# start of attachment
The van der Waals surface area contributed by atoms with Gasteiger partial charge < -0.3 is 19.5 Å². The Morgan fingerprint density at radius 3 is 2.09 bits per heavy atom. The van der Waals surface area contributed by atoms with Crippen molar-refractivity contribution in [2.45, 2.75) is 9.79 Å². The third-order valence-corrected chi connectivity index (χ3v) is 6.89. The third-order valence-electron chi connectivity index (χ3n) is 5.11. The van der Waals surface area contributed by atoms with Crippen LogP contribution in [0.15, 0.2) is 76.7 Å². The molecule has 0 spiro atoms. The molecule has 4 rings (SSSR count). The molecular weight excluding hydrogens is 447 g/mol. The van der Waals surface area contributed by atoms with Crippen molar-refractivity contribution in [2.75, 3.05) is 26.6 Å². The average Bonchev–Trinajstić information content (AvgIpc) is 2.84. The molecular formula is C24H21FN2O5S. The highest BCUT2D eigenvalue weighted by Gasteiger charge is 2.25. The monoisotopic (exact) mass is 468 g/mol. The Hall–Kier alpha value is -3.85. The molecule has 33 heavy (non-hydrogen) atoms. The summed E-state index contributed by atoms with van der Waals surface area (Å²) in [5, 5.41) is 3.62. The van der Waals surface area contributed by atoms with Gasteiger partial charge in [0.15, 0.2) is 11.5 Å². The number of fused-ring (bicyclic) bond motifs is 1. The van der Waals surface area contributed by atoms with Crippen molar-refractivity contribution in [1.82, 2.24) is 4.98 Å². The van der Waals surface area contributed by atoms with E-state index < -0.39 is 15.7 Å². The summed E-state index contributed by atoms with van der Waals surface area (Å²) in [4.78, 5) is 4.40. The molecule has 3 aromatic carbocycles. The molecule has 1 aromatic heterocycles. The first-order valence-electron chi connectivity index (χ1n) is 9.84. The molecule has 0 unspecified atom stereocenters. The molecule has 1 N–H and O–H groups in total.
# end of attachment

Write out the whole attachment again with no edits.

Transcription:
The van der Waals surface area contributed by atoms with Gasteiger partial charge < -0.3 is 19.5 Å². The Morgan fingerprint density at radius 3 is 2.09 bits per heavy atom. The van der Waals surface area contributed by atoms with Crippen molar-refractivity contribution in [2.45, 2.75) is 9.79 Å². The third-order valence-corrected chi connectivity index (χ3v) is 6.89. The third-order valence-electron chi connectivity index (χ3n) is 5.11. The van der Waals surface area contributed by atoms with Crippen LogP contribution in [0.15, 0.2) is 76.7 Å². The molecule has 0 spiro atoms. The molecule has 4 rings (SSSR count). The molecular weight excluding hydrogens is 447 g/mol. The van der Waals surface area contributed by atoms with Crippen molar-refractivity contribution in [2.75, 3.05) is 26.6 Å². The average Bonchev–Trinajstić information content (AvgIpc) is 2.84. The molecular formula is C24H21FN2O5S. The highest BCUT2D eigenvalue weighted by Gasteiger charge is 2.25. The monoisotopic (exact) mass is 468 g/mol. The Hall–Kier alpha value is -3.85. The molecule has 33 heavy (non-hydrogen) atoms. The summed E-state index contributed by atoms with van der Waals surface area (Å²) in [5, 5.41) is 3.62. The van der Waals surface area contributed by atoms with Gasteiger partial charge in [0.15, 0.2) is 11.5 Å². The number of fused-ring (bicyclic) bond motifs is 1. The van der Waals surface area contributed by atoms with Crippen molar-refractivity contribution in [1.82, 2.24) is 4.98 Å². The van der Waals surface area contributed by atoms with E-state index < -0.39 is 15.7 Å². The summed E-state index contributed by atoms with van der Waals surface area (Å²) in [4.78, 5) is 4.40. The molecule has 3 aromatic carbocycles. The molecule has 1 aromatic heterocycles. The first-order valence-electron chi connectivity index (χ1n) is 9.84. The molecule has 0 unspecified atom stereocenters. The molecule has 1 N–H and O–H groups in total.